The Swedish Transport Administration now shows travel times on sections of the highway affected by the construction of the Stockholm Bypass. The aim is to provide road users with better abilities to plan their trips as the traffic situation changes. Stockholm has an extensive traffic information system that uses 50 variable messaging signs. In addition to information about travel time, they are used by traffic managers at Trafik Stockholm to inform road users of disruptions, traffic diversions and other important events.

The ability to quickly receive updated information about the traffic situation is important for road users in planning their trips before setting out as well as on the road. This was one of the lessons learned from this winter’s heavy snowfalls in Stockholm.

“It’s important to get correct information and keep it updated as the traffic situation changes,” says Johan Höglund, Infracontrol CEO. “During the Stockholm Bypass construction phase, road users need the best information possible for planning their trips, and this is where the variable messaging signs play an important role.”

For further information, see the Swedish Transport Administration press release.

Always up-to-date

The Stockholm Bypass is a new routing of the E4 west of Stockholm that will make everyday life simpler and create opportunities for continued development in a rapidly growing region. Read more here. E4 Stockholm Bypass

During the construction of the Stockholm Bypass at Kungens Kurva, the Swedish Transport Administration will display approximate travel times on a number of new traffic information signs in south and north Stockholm. The signs, located in Tumba, Salem, Fittja and Frösunda, are updated constantly according to the traffic situation and information is displayed in the case of extended travel times.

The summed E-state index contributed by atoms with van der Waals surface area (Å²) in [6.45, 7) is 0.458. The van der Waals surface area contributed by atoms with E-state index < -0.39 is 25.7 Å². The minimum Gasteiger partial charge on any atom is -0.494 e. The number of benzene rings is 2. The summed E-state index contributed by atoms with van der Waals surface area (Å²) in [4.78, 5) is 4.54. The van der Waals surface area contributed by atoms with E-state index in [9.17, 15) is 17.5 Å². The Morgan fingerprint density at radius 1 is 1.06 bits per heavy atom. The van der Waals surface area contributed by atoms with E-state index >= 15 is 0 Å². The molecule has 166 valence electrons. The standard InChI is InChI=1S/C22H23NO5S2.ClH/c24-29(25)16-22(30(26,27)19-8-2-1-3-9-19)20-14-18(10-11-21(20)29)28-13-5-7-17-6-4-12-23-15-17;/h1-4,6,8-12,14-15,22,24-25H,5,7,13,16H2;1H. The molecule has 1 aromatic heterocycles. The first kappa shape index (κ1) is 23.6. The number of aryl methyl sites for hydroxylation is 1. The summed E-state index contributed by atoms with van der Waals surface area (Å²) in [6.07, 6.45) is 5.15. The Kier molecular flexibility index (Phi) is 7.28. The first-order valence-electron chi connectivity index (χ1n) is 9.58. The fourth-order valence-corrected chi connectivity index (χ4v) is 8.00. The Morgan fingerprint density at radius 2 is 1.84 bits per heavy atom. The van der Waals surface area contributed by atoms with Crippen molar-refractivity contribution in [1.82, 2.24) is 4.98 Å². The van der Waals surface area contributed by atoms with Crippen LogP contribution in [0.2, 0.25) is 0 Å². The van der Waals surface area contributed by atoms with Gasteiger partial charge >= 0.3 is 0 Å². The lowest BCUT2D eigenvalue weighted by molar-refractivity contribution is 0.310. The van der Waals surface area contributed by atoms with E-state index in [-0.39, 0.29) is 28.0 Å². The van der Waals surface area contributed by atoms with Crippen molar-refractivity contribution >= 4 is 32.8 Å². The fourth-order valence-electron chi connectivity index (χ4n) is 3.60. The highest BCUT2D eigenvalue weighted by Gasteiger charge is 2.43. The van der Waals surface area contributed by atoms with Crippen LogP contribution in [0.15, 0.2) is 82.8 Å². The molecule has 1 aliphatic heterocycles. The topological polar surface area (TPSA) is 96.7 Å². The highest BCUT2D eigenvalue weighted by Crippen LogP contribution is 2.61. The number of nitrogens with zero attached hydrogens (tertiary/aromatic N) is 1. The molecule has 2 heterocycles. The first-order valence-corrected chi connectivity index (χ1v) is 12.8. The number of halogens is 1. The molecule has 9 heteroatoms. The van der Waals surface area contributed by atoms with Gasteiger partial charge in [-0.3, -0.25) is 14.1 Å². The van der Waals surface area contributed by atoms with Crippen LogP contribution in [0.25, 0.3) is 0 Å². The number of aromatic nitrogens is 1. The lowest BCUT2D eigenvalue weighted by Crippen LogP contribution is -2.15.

Portable traffic information signs in the construction area will also provide up-to-date information about roadworks affecting traffic, such as blasting.

Capable control system

Infracontrol has extensive experience of traffic information and delivered its very first system for controlling and monitoring variable message signs for the erstwhile Swedish Road Administration in Gothenburg, 1995. The system consisted of six signs and was part of a project that evaluated the capabilities of traffic information signs. Since then, this type of system has also been delivered to the regions Stockholm, South and North.

“Obviously, there has been significant development of the system over the years,” Ninni Erixal tells us. “This has mainly concerned how the messages shown on the signs are created, but also communications with the various signs. Travel time information is collected automatically via Datex II. Datex II is a European standard used by the Swedish Transport Administration to deliver traffic information. As for the rest of the traffic information, the system is event based, which means that messages are generated automatically based on events registered.”

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